The Economics of Inaction on Climate Change:
A Sensitivity Analysis
Climate Policy, volume 6 no. 5 (2006), pp.509-526.
by Frank Ackerman and Ian Finlayson
(Despite the nominal publication date, this first appeared in print in mid-2007.)
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Why do economic models of climate change so often find that the “optimal” policy is to do very little about this serious global threat? Frank Ackerman and Ian Finlayson examine the widely used DICE model, focusing on its choice of a discount rate, its somewhat dated science [in the 1999 version, the latest available when the article was written], and its curious assumption of global net benefits from moderate warming. Alternatives to these three assumptions cause significant changes in the model’s optimal policy, resulting in a high and rising carbon tax which would stimulate immediate, large-scale mitigation. In view of the ambiguities of such cost-benefit calculations, it would be preferable to pursue a cost-effectiveness analysis of the least-cost strategies for achieving safe levels of atmospheric CO2.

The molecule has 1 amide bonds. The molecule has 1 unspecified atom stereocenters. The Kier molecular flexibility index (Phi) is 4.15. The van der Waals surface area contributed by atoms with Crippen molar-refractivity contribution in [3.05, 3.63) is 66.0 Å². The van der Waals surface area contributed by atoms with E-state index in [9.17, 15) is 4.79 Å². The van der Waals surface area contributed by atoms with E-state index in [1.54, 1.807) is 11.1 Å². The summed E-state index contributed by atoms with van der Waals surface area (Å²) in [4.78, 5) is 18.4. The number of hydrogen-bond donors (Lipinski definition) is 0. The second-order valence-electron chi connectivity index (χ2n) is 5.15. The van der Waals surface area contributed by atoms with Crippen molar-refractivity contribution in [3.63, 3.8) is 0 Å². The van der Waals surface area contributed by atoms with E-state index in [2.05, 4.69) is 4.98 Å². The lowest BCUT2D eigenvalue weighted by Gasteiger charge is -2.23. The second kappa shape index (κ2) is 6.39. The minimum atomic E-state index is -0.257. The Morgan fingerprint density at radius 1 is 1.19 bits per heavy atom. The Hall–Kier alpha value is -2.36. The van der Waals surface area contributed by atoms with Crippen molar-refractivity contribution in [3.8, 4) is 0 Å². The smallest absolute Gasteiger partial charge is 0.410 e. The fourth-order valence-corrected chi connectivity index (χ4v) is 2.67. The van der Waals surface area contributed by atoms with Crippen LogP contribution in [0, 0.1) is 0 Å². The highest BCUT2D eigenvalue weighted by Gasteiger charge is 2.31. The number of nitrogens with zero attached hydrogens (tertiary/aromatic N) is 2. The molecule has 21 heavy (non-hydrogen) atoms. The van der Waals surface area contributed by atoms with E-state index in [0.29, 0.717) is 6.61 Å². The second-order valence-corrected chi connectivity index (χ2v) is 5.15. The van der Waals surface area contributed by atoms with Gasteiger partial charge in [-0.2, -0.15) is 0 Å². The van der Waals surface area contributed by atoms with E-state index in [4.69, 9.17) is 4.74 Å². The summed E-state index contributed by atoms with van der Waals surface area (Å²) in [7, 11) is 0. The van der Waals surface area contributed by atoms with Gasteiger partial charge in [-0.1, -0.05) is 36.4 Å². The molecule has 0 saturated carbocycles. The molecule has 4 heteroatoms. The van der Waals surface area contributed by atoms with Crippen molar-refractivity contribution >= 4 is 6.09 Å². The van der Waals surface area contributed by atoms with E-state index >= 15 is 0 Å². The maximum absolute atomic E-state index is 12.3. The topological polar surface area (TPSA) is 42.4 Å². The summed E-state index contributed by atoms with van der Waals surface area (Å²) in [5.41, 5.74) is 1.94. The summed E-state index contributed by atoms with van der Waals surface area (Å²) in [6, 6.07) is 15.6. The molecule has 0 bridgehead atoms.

An earlier version of this article first appeared as a GDAE Working Paper:
"The Economics of Inaction on Climate Change: A Sensitivity Analysis," Frank Ackerman and Ian Finlayson; GDAE Working Paper 06-07. October, 2006.
Read more about GDAE's work on the Economics of Climate Change